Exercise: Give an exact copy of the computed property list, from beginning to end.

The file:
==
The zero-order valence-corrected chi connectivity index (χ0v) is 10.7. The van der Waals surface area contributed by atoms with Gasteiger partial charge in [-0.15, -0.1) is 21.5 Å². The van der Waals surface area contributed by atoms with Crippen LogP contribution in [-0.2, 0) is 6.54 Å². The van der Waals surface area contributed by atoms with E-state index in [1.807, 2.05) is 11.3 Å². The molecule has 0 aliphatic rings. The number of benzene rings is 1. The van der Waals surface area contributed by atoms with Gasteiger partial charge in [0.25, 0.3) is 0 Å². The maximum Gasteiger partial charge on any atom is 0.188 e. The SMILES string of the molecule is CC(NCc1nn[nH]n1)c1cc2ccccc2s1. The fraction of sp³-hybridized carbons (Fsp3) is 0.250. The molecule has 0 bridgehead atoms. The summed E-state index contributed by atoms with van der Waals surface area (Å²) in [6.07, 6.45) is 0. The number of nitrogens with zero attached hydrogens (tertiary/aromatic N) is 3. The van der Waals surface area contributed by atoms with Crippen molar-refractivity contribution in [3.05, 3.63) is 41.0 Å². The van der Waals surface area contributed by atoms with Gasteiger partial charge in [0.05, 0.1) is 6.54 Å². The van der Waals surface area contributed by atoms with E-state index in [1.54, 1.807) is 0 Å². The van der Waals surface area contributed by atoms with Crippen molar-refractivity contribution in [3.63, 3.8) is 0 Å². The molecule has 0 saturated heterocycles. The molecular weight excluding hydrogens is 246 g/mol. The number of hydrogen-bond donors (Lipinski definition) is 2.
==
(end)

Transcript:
The zero-order valence-corrected chi connectivity index (χ0v) is 10.7. The van der Waals surface area contributed by atoms with Gasteiger partial charge in [-0.15, -0.1) is 21.5 Å². The van der Waals surface area contributed by atoms with Crippen LogP contribution in [-0.2, 0) is 6.54 Å². The van der Waals surface area contributed by atoms with E-state index in [1.807, 2.05) is 11.3 Å². The molecule has 0 aliphatic rings. The number of benzene rings is 1. The van der Waals surface area contributed by atoms with Gasteiger partial charge in [0.25, 0.3) is 0 Å². The maximum Gasteiger partial charge on any atom is 0.188 e. The SMILES string of the molecule is CC(NCc1nn[nH]n1)c1cc2ccccc2s1. The fraction of sp³-hybridized carbons (Fsp3) is 0.250. The molecule has 0 bridgehead atoms. The summed E-state index contributed by atoms with van der Waals surface area (Å²) in [6.07, 6.45) is 0. The number of nitrogens with zero attached hydrogens (tertiary/aromatic N) is 3. The van der Waals surface area contributed by atoms with Crippen molar-refractivity contribution in [3.05, 3.63) is 41.0 Å². The van der Waals surface area contributed by atoms with Gasteiger partial charge in [0.05, 0.1) is 6.54 Å². The van der Waals surface area contributed by atoms with E-state index in [1.54, 1.807) is 0 Å². The van der Waals surface area contributed by atoms with Crippen molar-refractivity contribution in [3.63, 3.8) is 0 Å². The molecule has 0 saturated heterocycles. The molecular weight excluding hydrogens is 246 g/mol. The number of hydrogen-bond donors (Lipinski definition) is 2.